The purpose of this course is to explore the history of health and healing in Africa.  In the course, we will examine not only how Africans have historically constructed concepts such as ‘health’, ‘disease’, ‘the body’, and ‘healing’, but also how others - namely developers and practitioners of bio-medicine - have historically used Africans to construct those same ideas. In exploring these issues, we will consider how figures as seemingly diverse as witches, prophets, and doctors have been central to struggles for bodily and communal health in African history. If witches are the illness, then what is the cure?  If prophets can be healers, then what is the disease? If structural violence is the disease, then how can doctors heal it? We will examine these questions and more through a variety of case studies across the continent, including (but not limited to) the role of public healers in pre-colonial Africa, the introduction (and development) of bio-medicine in colonial Africa, and the contemporary social and political challenges of diseases such as HIV/AIDS and Ebola. The course will be interdisciplinary in approach, utilizing a variety of sources – monographs, autobiographies, primary sources, novels, music and art, film etc. – to explore these themes. 

HIST-H295-034 “American Folk Culture”

M. Fernandez

TR 11:00am-12:15pm 
This seminar will explore the scope and significance of the culture of ordinary folk in the United States from the late antebellum period to recent times.

 

MATHEMATICS

MATH-H295-033 “Honors Intro to Linear Algebra”

A. Matei

MWF 9:30am-10:20am

 

NATURAL SCIENCE

BIOL-H295-033 “Human Ecological Science”

D. White

MW 3:30pm-4:45pm 

Global Climate Change; Natural Selection; State of the World; Population Thinking; Ecological Footprint; Coastal Wetlands; Canoeing! Want to learn about each of these topics from the advanced perspective? This exciting course stimulates thought about the human impact on the biosphere through lecture, critical writing, carefully directed experiences in the field, and outside class assignment. We will focus on two sub- disciplines of the Biological Sciences – Evolution & Ecology. There are scheduled 3 class field experiences (trips) in the course that are very important learning opportunities. The dates for all trips will be set in stone the first week of class, scheduled to avoid most conflicts (historically and conveniently scheduled on three class evenings and taking that day’s class time).   One trip is to Audubon Park lake – over at 6:00 pm; one trip is to Jean Lafitte National Historical Park – over by 7:15 pm; last trip is a canoe trip to Shell Bank Bayou – over by 9:00 p.m.

CHEM-H295-033 “Chemistry and Art”

K. Crago

R 5:00pm-7:35pm

An advanced Honors lecture course designed for non-science majors. This course represents an integration of materials concerning both Fine arts and Chemistry. It discusses the synergistic relationship between the development of chemical processes and their effects on the methods of artistic production. In pursuit of this goal this course attempts to integrate the Chemical principles of matter and energy with the techniques and experiences of Art. The course is structured on a series of instructor lectures, demonstrations, and student presentations and projects. A few of the topics to be discussed include the history of the interaction of Art and Chemistry from ancient times to the present, the basic chemistry of materials and techniques used in the development of pieces of art (i.e. sculpture, painting, ceramics, etc.), the importance of instrumentation in the restoration and the authentication of pieces of art as well as investigations pertinent to the importance of art as an expression of the times.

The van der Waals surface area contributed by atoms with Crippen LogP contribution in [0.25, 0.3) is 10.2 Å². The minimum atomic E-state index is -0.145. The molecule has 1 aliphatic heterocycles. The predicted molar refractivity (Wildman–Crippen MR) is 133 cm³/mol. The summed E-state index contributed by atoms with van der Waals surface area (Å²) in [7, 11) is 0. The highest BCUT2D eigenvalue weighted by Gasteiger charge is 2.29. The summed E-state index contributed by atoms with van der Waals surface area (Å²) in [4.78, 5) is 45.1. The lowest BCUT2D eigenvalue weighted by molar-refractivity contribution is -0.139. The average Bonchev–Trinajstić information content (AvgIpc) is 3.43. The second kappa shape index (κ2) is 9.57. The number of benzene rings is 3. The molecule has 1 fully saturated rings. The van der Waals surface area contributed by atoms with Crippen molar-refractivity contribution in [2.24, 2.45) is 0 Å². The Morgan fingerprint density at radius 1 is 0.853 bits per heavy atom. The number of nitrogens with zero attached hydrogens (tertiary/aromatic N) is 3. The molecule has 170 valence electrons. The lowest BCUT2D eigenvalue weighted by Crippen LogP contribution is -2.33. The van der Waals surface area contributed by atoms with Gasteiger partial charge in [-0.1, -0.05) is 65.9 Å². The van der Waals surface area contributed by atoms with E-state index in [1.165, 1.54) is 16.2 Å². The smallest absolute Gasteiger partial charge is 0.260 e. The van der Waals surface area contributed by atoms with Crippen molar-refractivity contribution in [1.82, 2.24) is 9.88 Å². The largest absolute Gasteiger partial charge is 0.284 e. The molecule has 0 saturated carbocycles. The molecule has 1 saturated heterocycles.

PHYS-H295-033 “Astronomy: Our Cosmic Connection"

T. Biswas

MW 4:55pm-6:10pm

Our Earth came into existence due to a series of rather remarkable (and often fortuitous) series of events... starting from the Big Bang to the creation of the building blocks of atoms, the formation of atoms themselves which clustered into swirling hot clouds of gas that eventually collapsed to form stars along with their surrounding planets. While the quest of knowledge about our past is a never-ending one, this course will trace our history we have uncovered so far. In doing so we will also learn how the scientific method works and enables us to discover the secrets of nature. Only very basic knowledge about algebra and geometry is required, and they will be reviewed in lectures.

PHYS-H230-033 “Faith, Science, and Religion”

J. Carter

MWF 9:30am-10:20am

This course will critically analyze various ways of knowing: faith, science, and theology (critical analysis of faith). The methods of the physical sciences and the life sciences will be discussed. Topics will include the epic of creation, evolution, chaos theory and quantum theory.

PHILOSOPHY

PHIL-H215-033 “Ethics: Matters of Life and Death”

L. Kahn

TR 9:30am -10:45am

PHIL-H295-033 “Philosophy: The Big Questions”

J. Watts